The vertical profiles of diabatic heating derived from the CTL-RAS and M-RAS simulations are also conspicuously different (Fig. 15a, b). The CTL-RAS simulates an upright heating profile, indicating that deep convection is produced directly over the EIO without gradual generation of shallow and congestus clouds ahead of the major MJO convection. In contrast, the M-RAS simulates remarkably enhanced diabatic heating in the lower troposphere to the east of the MJO precipitation center. This vertical structure resembles that in the M-TDK run. Due to lack of the lower tropospheric heating in front of MJO propagation, the CTL-RAS does not capture the positive EAPE generation to the east of the MJO center in the lower troposphere. However, the M-RAS simulation shows the EAPE generation ahead of the MJO precipitation center, which resembles the observation (Fig. 15c, d).

Fig. 15
figure15

Comparison of the vertical structures along the equator averaged between 5°S and 5°N that are simulated in the CTL-RAS and M-RAS. a, b Diabatic heating (K day−1, shading) and anomalous Walker cell (m s−1 for zonal wind and 0.01 Pa s−1 for vertical velocity, vector). c, d Eddy available potential energy (EAPE) generation rate (K2 day−1, contour) and temperature anomalies (K, shading). The structures are regressed 20–70 days band pass filtered fields with reference to the precipitation anomaly in the equatorial Indian Ocean (10°S–10°N, 80°–100°E). The regression strengths are scaled to a fixed 3 mm day−1 precipitation rate and averaged over 5°S–5°N. The intervals of contour in c, d are same as those of shading. Green contour represents the regression coefficient of 0. Contour starts from − 100 with an interval of 200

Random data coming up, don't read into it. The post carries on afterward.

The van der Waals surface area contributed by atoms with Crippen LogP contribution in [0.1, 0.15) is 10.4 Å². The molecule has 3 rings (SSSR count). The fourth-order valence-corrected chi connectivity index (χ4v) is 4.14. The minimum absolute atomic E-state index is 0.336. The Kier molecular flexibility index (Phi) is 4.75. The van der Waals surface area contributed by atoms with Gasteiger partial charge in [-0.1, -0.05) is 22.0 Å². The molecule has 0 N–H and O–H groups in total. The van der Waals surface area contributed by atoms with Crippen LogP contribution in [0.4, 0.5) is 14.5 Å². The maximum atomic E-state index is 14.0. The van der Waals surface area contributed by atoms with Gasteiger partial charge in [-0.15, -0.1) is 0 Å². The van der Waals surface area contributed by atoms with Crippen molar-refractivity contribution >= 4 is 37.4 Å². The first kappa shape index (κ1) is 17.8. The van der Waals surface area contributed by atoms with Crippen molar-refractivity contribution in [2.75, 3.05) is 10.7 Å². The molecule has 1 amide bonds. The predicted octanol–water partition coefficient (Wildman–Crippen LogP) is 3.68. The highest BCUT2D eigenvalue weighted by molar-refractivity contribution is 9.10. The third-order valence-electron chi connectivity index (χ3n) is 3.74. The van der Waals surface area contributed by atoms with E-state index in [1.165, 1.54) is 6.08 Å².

Conclusion and discussion